I will review the Insulinx Glucose Meter as soon as available.

Press Release
Abbott's New FreeStyle® InsuLinx Blood Glucose Monitoring System Receives FDA Clearance

  • The Newest Meter in Abbott’s Portfolio of Products Features Automated Logbook, Touch Screen Interface and USB Connectivity for Plug-and-Play Reports

Date: March 08, 2012

Alameda, California — Abbott (NYSE: ABT) today announced that it has received U.S. Food and Drug Administration (FDA) clearance for the FreeStyle InsuLinx Blood Glucose Monitoring System,[i] the first from Abbott to include a touch-screen interface, automated logbook and several personalization features designed to improve the diabetes management experience for patients. This unique device is also equipped with built-in FreeStyle Auto-Assist software that enables patients to track progress, analyze trends and easily display data for their health care providers. The FreeStyle InsuLinx System will be available to U.S. consumers within the coming months.

FreeStyle Insulinx

According to the American Diabetes Association (ADA), approximately 25.8 million people in the United States have diabetes,[ii] and of those, many require insulin to manage their condition. The FreeStyle InsuLinx System is the newest addition to Abbott’s portfolio of glucose monitoring systems and is designed to use FreeStyle technology to help insulin-using patients monitor their blood glucose levels to allow them to more effectively manage their condition. Specifically, the FreeStyle InsuLinx System offers:

  • Touch screen designed for ease of use
  • Automated logbook that assists with tracking logged insulin doses and blood glucose levels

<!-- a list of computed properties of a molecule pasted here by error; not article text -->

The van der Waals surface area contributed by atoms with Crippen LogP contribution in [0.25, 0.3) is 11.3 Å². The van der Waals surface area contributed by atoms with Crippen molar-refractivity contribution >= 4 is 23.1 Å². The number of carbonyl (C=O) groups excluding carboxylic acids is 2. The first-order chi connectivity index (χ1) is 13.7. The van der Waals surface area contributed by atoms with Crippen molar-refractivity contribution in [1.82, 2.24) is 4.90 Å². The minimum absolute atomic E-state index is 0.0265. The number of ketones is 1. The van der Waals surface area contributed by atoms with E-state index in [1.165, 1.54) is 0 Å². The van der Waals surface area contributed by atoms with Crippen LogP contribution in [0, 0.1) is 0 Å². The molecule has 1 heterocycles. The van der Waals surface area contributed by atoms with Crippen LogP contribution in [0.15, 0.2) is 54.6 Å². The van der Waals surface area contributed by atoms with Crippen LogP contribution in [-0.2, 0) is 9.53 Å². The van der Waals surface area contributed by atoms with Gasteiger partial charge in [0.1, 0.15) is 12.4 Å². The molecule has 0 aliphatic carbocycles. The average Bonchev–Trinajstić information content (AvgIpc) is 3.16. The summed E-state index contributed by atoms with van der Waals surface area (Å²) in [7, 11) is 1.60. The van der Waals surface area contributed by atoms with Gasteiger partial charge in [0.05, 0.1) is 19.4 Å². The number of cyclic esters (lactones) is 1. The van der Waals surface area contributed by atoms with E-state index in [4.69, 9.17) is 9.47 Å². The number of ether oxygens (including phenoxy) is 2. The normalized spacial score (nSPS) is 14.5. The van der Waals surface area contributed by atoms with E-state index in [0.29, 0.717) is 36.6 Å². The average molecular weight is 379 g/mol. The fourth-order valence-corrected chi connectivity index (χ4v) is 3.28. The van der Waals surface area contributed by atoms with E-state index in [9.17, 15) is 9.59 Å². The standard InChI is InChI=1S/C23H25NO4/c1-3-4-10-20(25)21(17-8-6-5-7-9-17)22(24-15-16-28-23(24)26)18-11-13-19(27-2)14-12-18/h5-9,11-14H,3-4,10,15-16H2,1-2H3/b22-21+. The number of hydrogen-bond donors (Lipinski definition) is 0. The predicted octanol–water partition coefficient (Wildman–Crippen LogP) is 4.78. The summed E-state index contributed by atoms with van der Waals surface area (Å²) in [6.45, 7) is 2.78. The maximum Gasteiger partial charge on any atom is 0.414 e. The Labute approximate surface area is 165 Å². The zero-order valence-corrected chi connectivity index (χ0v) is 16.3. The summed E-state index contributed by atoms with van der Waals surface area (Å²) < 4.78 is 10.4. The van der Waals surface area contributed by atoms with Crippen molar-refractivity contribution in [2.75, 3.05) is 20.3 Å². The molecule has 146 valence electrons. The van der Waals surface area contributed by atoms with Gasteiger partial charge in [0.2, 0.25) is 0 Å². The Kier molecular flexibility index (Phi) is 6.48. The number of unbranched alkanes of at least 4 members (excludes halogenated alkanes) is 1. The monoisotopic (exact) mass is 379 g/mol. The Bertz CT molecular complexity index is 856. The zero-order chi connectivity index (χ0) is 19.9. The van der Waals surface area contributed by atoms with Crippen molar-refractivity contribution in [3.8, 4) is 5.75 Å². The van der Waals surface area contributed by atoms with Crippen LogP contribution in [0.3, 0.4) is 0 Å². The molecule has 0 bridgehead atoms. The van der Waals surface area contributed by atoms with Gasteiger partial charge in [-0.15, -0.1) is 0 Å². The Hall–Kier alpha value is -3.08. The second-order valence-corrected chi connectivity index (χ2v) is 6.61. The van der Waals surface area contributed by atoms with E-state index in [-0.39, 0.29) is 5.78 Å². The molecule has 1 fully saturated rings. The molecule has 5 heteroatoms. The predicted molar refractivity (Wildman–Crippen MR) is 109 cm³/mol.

• Personalization features, including the ability to upload weekly messages, pre-and post-meal markers and a personal photograph to the home screen
  • FreeStyle Auto-Assist software that can be uploaded to a computer via USB connectivity and is designed to help people with diabetes, health care teams and caregivers manage diabetes with reports, reminders and messages

The new FreeStyle InsuLinx blood glucose monitor includes an automated logbook, easy-to-use touch screen and personalization features.

The FreeStyle InsuLinx System is compatible with the FreeStyle InsuLinx blood glucose test strips.

"The new FreeStyle InsuLinx System represents Abbott’s latest advancement in delivering innovative products for people with diabetes who use insulin," said Heather L. Mason, senior vice president, Abbott Diabetes Care. "The improved functionality, data sharing tools and personalization features are designed to improve the diabetes management experience for patients. We are excited to make this product available to diabetes patients in the United States."

About Abbott Diabetes Care

Abbott Diabetes Care, based in Alameda, California, is a leader in developing, manufacturing and marketing glucose monitoring systems designed to help people better manage their diabetes. Additional information about Abbott Diabetes Care may be found at www.abbottdiabetescare.com.

About Abbott

Abbott (NYSE: ABT) is a global, broad-based health care company devoted to the discovery, development, manufacture and marketing of pharmaceuticals and medical products, including nutritionally, devices and diagnostics. The company employs approximately 91,000 people and markets its products in more than 130 countries.


[i] FreeStyle and related brand marks are trademarks of Abbott Diabetes Care Inc. in various jurisdictions.

[ii] American Diabetes Association: http://www.diabetes.org/diabetes-basics/diabetes-statistics/


Media:
Ann Smith

(847) 937-6123
Financial:
Tina Ventura

(847) 935-9390

Abbotts original posting

Extreme exercise programs like P90X, CrossFit, and Insanity will without a doubt kick you into the best shape of your life in a very short amount of time—but only if you stick with their crazy-for-most routines.
www.lifehacker.com

In type 2 diabetes, the body stops responding efficiently to insulin, a hormone that controls blood sugar. To compensate for the insensitivity to insulin, many diabetes drugs work by boosting insulin levels; for example, by injecting more insulin or by increasing the amount of insulin secreted from the pancreas. The new study, published in the June 9 issue of PLoS ONE, showed that a different approach could also be effective for treating diabetes — namely, blocking the breakdown of insulin, after it is secreted from the pancreas.
www.mayoclinic.org